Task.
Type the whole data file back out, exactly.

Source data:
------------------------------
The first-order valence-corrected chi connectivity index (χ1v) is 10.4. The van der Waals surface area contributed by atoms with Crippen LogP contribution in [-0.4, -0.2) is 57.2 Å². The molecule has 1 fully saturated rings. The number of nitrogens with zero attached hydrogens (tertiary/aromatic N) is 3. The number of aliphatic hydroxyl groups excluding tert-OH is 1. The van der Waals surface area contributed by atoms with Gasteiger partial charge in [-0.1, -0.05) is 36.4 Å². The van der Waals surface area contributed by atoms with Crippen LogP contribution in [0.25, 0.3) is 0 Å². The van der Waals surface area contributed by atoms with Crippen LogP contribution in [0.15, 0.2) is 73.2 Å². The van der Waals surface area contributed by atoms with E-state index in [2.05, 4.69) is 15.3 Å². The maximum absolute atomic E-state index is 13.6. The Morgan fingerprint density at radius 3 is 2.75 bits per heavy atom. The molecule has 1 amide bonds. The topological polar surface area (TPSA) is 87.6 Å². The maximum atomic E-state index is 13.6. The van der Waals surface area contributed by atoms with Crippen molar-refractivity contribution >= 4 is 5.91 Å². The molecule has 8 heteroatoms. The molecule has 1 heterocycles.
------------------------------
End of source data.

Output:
The first-order valence-corrected chi connectivity index (χ1v) is 10.4. The van der Waals surface area contributed by atoms with Crippen LogP contribution in [-0.4, -0.2) is 57.2 Å². The molecule has 1 fully saturated rings. The number of nitrogens with zero attached hydrogens (tertiary/aromatic N) is 3. The number of aliphatic hydroxyl groups excluding tert-OH is 1. The van der Waals surface area contributed by atoms with Gasteiger partial charge in [-0.1, -0.05) is 36.4 Å². The van der Waals surface area contributed by atoms with Crippen LogP contribution in [0.25, 0.3) is 0 Å². The van der Waals surface area contributed by atoms with Crippen LogP contribution in [0.15, 0.2) is 73.2 Å². The van der Waals surface area contributed by atoms with E-state index in [2.05, 4.69) is 15.3 Å². The maximum absolute atomic E-state index is 13.6. The Morgan fingerprint density at radius 3 is 2.75 bits per heavy atom. The molecule has 1 amide bonds. The topological polar surface area (TPSA) is 87.6 Å². The maximum atomic E-state index is 13.6. The van der Waals surface area contributed by atoms with Crippen molar-refractivity contribution >= 4 is 5.91 Å². The molecule has 8 heteroatoms. The molecule has 1 heterocycles.